medical literature as case series reports or codified in consensus guidelines. Although recent years have seen increasing emphasis on evidence-based practice guidelines, neither guideline developers nor practitioners can use evidence that does not exist or is not public. The use of medications by children without guidance from pediatric studies of safety and efficacy raises ethical issues that underscore the importance of such studies. In some cases, high-quality clinical trials sponsored by government agencies or nonprofit groups are available but are not reflected in product labeling.

In the years preceding the adoption of BPCA and PREA and their predecessor policies, several analyses documented the lack of information on the safety and efficacy of FDA-approved medications that are prescribed for children. Table 1-1 summarizes several of these.

The frustration of many clinicians with the lack of pediatric prescribing information was expressed decades ago in a 1968 editorial in the Journal of Pediatrics that referred to children as “therapeutic orphans” (Shirkey, 1968). This oft-used description of children appeared years later in the Senate report (Senate Report 105-43, 1997) that accompanied the Food and Drug Administration Modernization and Accountability Act of 1997 (FDAMA; PL 105-115). FDAMA first established the incentives for pediatric research, which were reauthorized in 2002 and 2007. The 1997 Senate report also stated that less than 20 percent of prescription medications available in the United States were labeled for pediatric use.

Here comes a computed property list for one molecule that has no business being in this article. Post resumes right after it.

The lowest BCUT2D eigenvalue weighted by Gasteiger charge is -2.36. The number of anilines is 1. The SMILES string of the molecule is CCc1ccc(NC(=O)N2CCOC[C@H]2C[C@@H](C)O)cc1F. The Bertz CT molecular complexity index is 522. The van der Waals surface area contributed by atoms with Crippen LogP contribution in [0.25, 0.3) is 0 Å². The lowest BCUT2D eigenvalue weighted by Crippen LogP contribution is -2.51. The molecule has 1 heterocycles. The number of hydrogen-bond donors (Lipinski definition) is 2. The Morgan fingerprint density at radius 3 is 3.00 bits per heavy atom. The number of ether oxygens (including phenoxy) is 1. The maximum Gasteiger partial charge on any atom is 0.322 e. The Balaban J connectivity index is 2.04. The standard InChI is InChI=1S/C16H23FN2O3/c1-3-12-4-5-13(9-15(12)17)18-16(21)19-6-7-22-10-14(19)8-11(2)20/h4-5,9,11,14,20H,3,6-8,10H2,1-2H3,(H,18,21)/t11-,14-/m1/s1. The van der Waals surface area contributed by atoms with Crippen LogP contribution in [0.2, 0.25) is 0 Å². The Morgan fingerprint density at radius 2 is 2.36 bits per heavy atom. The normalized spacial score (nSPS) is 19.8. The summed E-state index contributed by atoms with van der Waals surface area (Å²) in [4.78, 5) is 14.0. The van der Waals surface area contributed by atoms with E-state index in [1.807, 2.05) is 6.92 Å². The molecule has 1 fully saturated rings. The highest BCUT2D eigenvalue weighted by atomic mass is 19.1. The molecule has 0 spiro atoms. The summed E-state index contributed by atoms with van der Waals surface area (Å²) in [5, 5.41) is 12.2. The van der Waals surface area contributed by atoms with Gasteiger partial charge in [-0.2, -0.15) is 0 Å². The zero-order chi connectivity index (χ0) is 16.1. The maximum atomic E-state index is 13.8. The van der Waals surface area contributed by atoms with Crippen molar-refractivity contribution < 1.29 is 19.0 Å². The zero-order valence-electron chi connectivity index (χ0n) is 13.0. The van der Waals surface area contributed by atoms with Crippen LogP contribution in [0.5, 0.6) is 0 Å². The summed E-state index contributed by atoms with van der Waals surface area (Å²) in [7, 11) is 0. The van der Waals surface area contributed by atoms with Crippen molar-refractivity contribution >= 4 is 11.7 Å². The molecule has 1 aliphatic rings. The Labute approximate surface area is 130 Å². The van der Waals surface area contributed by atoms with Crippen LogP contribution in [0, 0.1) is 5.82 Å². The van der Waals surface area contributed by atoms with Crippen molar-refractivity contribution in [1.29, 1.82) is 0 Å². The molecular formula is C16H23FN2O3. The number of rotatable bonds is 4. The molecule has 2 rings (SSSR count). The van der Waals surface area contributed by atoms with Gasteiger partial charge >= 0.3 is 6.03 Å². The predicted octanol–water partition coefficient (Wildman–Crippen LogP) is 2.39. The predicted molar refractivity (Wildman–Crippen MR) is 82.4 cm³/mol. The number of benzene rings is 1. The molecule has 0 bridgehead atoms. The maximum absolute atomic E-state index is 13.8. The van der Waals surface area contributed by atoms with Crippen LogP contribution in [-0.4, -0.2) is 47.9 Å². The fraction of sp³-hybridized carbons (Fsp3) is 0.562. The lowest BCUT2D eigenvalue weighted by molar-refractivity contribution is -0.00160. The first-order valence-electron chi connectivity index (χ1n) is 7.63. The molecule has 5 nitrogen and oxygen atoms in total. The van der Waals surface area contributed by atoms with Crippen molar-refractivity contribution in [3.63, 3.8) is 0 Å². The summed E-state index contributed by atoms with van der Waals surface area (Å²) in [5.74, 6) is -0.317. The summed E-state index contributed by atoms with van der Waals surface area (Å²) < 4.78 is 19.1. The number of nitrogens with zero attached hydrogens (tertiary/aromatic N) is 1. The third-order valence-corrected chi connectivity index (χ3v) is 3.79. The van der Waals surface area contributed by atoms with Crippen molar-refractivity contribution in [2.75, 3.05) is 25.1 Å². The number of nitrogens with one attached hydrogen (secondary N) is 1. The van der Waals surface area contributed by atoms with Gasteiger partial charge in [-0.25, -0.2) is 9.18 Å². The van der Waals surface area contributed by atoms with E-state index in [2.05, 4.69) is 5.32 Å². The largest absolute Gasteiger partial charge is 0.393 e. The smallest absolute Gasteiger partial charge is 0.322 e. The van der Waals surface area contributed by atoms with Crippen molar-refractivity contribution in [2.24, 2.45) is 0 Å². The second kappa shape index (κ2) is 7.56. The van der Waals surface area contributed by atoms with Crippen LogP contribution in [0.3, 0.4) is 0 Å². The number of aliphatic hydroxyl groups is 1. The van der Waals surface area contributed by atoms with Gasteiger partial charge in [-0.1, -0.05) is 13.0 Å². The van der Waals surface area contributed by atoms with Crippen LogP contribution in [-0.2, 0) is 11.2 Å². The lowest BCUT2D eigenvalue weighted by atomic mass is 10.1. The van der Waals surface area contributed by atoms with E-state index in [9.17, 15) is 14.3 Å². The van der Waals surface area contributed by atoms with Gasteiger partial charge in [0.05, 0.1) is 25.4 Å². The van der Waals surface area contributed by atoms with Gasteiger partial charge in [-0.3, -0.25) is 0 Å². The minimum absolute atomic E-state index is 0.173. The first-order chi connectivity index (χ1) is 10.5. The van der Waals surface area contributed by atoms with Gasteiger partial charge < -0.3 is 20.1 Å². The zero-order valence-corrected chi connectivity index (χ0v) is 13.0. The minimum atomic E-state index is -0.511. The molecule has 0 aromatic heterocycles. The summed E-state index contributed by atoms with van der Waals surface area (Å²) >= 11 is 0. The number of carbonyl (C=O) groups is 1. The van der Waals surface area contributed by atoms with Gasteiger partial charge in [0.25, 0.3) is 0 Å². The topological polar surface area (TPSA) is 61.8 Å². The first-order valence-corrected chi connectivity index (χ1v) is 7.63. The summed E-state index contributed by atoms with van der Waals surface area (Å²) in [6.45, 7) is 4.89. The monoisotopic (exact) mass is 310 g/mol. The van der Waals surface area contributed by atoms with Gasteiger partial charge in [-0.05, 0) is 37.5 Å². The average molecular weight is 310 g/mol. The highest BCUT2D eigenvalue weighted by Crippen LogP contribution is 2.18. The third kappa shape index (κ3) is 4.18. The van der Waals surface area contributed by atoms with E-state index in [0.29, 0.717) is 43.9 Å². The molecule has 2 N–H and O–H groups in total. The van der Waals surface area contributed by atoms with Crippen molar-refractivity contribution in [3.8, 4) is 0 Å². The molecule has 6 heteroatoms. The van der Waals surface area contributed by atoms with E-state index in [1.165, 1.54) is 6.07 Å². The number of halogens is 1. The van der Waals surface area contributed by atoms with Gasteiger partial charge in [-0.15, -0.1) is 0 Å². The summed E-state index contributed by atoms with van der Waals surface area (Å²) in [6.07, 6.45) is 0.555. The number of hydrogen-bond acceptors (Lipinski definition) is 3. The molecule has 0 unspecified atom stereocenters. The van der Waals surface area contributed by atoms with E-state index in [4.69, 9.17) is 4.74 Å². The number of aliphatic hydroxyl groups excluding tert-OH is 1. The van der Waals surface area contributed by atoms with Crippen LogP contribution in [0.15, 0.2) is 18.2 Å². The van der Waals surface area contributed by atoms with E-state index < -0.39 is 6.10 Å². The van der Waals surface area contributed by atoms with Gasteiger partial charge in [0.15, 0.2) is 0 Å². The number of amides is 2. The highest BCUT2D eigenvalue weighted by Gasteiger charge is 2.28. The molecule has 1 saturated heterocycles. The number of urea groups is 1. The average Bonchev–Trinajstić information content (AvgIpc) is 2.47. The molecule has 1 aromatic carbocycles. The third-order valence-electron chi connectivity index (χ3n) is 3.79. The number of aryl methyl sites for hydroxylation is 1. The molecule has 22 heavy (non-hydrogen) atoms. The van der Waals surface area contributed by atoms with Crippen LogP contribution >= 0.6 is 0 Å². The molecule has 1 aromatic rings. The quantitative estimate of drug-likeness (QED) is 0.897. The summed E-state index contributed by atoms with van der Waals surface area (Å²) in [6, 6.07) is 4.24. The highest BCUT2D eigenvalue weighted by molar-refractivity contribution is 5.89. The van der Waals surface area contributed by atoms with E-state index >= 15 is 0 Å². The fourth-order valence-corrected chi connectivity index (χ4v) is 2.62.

For drugs that may be used by children as well as adults, evidence from pediatric studies is important for several reasons (see, e.g., IOM, 2000,

TABLE 1-1 Historical Data on Drugs Without Adequate Labeling for Pediatric Use

Year     Extent of Pediatric Drug Labeling


78% of drugs listed in the Physicians’ Desk Reference (PDR) lacked sufficient pediatric drug labeling


80% of new molecular entities (NMEs) approved by FDA lacked pediatric drug labeling


81% of drugs in PDR had disclaimers or age restrictions


44% of NMEs with potential pediatric usefulness had no pediatric labeling when approved


79% of NMEs were not approved for potential pediatric use


71% of NMEs lacked pediatric drug labeling


37% of NMEs with potential pediatric usefulness had some pediatric labeling when approved

SOURCE: Adapted from Wilson (1999), with additional information from FDA (1998).

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